But when no one listened to them and they came very near losing their lives besides, the envoys came to Primus, who was also approaching at last; from him they secured an audience, but accomplished nothing. For his soldiers advanced angrily against him and they also overcame easily the guard at the bridge over the Tiber; for when the guards took their stand on the bridge and disputed their passage, the horsemen forded the stream and fell upon them from the rear. After this various bodies of men made assault at various points and committed every conceivable cruelty. In fact, they indulged in all the deeds for which they were censuring Vitellius and his followers and which they pretended had caused the war between them; and they slew great numbers. Many of the attacking force also were pelted with tiles from the roofs or in the narrow passages were crowded back by the multitude of their adversaries and cut down. Thus as many as fifty thousand persons perished during those days.

The city was accordingly being pillaged, and the inhabitants were fighting or fleeing or even themselves plundering and murdering, in order that they might be taken for the invaders and thus preserve their lives. Then Vitellius in his fear put on a ragged and filthy tunic and concealed himself in a dark room where dogs were kept, intending to escape during the night to Tarracina and there join his brother. But the soldiers sought and found him; for naturally he could not go entirely unrecognized very long after having been emperor. They seized him, covered as he was with rubbish and blood (for he had been bitten by the dogs), and tearing off his tunic they bound his hands behind his back and put a rope round his neck. And thus they led down from the palace the Caesar who had revelled there; along the Sacred Way they dragged the emperor who had often paraded past in his chair of state, and they conducted the Augustus to the Forum, where he had often addressed the people. Some buffeted him, some plucked at his beard; all mocked him, all insulted him, making comments especially upon his riotous living, since he had a protuberant belly. When, in shame at this treatment, he lowered his gaze, the soldiers would prick him under the chin with their daggers, in order to make him look up even against his will. A German who witnessed this could not endure it, but taking pity on him cried: "I will help you in the only way that I can." Thereupon he wounded Vitellius and slew himself. How, Vitellius did not die of the wound, but was dragged to the prison, as were also his statues, while many jests and many opprobrious remarks were made about them. Finally, grieved to the heart at what he had suffered and what he had been hearing, he cried: "And yet I was once our emperor." At that the soldiers became enraged and led him to the Stairway, where they struck him down. Then they cut off his head and carried it about all over the city.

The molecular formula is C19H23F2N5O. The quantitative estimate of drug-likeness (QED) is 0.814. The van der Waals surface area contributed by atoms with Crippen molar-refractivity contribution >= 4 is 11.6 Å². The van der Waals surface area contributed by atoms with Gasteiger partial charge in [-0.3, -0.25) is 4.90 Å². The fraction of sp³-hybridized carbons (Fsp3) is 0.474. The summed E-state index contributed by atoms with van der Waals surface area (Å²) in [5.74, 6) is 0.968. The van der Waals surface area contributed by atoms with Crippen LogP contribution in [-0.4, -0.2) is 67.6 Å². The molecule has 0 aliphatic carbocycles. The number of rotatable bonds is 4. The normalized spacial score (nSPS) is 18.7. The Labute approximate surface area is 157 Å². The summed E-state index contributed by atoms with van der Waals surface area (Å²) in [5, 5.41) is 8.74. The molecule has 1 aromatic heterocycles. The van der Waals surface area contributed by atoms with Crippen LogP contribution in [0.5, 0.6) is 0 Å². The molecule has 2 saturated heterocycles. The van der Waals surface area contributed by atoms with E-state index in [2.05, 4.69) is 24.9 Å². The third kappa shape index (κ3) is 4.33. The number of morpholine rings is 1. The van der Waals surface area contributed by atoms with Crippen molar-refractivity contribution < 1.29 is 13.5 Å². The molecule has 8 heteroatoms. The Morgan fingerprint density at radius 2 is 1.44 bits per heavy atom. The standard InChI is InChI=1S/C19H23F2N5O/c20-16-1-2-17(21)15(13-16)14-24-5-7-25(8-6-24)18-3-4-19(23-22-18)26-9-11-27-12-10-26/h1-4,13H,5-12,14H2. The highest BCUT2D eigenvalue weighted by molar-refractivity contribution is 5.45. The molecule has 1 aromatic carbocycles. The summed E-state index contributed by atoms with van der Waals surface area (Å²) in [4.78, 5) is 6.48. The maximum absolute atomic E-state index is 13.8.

His wife later saw to his burial. He had lived fifty-four years and eighty-nine days, and had reigned for a year lacking ten days. His brother had set out from Tarracina to come to his assistance, but learning on the way of his death and also encountering the men who had been sent against him, he he made terms with them on the condition that his life should be spared; however, he was slain not long afterward. The son of Vitellius, too, perished soon after his father, in spite of the fact that Vitellius had put to death no relative either of Otho or of Vespasian. After all these various events had taken place Mucianus at length arrived and administered affairs in conjunction with Domitian. Among other things, he presented Domitian to the soldiers and made him deliver a speech, boy as he was. And each of the soldiers received a hundred sesterces.

End of Etext Cassius Dio Roman History  Epitome of Book LXIV Return to www.BrainFly.Net